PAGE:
According to one version of events, Attila had been feasting on the night of his wedding. As a result of his over-indulgence, he suffered from a burst blood vessel, which caused blood to flow into his throat, thus choking him to death. Other accounts include the suggestions that Attila had been assassinated by Ildico (who was working for Marcian, the Byzantine Emperor), or he had been killed accidentally by alcohol poisoning.

‘Feast of Attila’ (1870) by Mór Than.

‘Feast of Attila’ (1870) by Mór Than. ( Public Domain ) Legends say that the Huns leader, Attila, died after a night of feasting – however the exact cause of his death has been debated.

The Division of the Huns and The Empire’s Demise

Regardless of the circumstances of Attila’s death, the Hunnic Empire soon fell apart. The empire was divided between Attila’s three sons, Ellac, Dengizich, and Ernakh. Civil war ensued, as the brothers fought each other to increase the territory they controlled. Whilst this was going on, the vassals of the Huns saw it as an opportunity to gain their independence. The first of these to rise against the Huns was Ardaric, the King of the Gepidae. In 454 AD, the Huns were defeated at the Battle of Nedao by Ardaric, and Ellac was killed.

Register to become part of our active community, get updates, receive a monthly newsletter, and enjoy the benefits and rewards of our member point system OR just post your comment below as a Guest.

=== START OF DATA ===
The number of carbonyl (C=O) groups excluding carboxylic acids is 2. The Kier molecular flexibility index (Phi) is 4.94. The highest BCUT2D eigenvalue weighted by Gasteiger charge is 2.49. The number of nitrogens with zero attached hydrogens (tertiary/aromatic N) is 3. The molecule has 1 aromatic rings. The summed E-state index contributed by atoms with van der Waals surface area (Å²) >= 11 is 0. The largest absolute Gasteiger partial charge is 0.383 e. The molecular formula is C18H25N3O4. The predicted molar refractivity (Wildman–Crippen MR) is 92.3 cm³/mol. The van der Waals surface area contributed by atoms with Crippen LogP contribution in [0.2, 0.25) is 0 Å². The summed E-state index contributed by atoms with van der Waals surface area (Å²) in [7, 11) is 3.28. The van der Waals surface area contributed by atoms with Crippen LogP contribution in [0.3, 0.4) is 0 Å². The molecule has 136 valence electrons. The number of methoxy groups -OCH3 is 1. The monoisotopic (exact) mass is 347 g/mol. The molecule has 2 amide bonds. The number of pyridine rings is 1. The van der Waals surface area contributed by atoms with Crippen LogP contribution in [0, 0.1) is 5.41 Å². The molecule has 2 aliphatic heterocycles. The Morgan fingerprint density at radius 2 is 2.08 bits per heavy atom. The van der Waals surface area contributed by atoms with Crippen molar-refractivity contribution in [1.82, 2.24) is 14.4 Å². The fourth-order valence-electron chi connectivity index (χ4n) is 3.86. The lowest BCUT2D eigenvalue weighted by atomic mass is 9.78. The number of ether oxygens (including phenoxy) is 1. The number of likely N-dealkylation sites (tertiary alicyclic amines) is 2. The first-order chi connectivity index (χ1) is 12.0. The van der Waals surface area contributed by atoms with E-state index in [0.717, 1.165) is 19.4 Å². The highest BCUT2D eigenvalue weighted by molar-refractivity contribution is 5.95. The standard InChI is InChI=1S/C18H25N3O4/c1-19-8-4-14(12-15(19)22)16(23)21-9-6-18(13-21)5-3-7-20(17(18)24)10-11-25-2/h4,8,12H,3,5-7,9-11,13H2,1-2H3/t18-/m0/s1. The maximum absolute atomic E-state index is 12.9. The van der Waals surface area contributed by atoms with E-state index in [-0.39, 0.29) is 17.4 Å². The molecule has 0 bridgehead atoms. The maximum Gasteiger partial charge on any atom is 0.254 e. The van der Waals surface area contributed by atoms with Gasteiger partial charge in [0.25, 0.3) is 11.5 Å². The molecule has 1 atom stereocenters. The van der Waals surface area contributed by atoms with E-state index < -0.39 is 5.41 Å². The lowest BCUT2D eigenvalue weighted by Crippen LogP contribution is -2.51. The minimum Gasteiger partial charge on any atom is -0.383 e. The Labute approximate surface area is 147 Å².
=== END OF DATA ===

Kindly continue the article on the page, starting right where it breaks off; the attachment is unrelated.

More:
Related Ancient Origins Articles

Ancient Technology

An Ulfberht sword displayed at the Germanisches Nationalmuseum, Nuremberg, Germany
Ulfberht was like a Medieval luxury brand for swords—but unlike your Gucci purse, the swords were of such high quality they were almost … mystical. Dozens of these swords—made with metal so strong and pure it’s baffling how any sword maker of that time could have accomplished it

Our Mission

At Ancient Origins, we believe that one of the most important fields of knowledge we can pursue as human beings is our beginnings. And while some people may seem content with the story as it stands, our view is that there exists countless mysteries, scientific anomalies and surprising artifacts that have yet to be discovered and explained.

The goal of Ancient Origins is to highlight recent archaeological discoveries, peer-reviewed academic research and evidence, as well as offering alternative viewpoints and explanations of science, archaeology, mythology, religion and history around the globe.

We’re the only Pop Archaeology site combining scientific research with out-of-the-box perspectives.

By bringing together top experts and authors, this archaeology website explores lost civilizations, examines sacred writings, tours ancient places, investigates ancient discoveries and questions mysterious happenings. Our open community is dedicated to digging into the origins of our species on planet earth, and question wherever the discoveries might take us. We seek to retell the story of our beginnings. 

Ancient Image Galleries

View from the Castle Gate (Burgtor). (Public Domain)
Door surrounded by roots of Tetrameles nudiflora in the Khmer temple of Ta Phrom, Angkor temple complex, located today in Cambodia. (CC BY-SA 3.0)
Cable car in the Xihai (West Sea) Grand Canyon (CC BY-SA 4.0)
Next article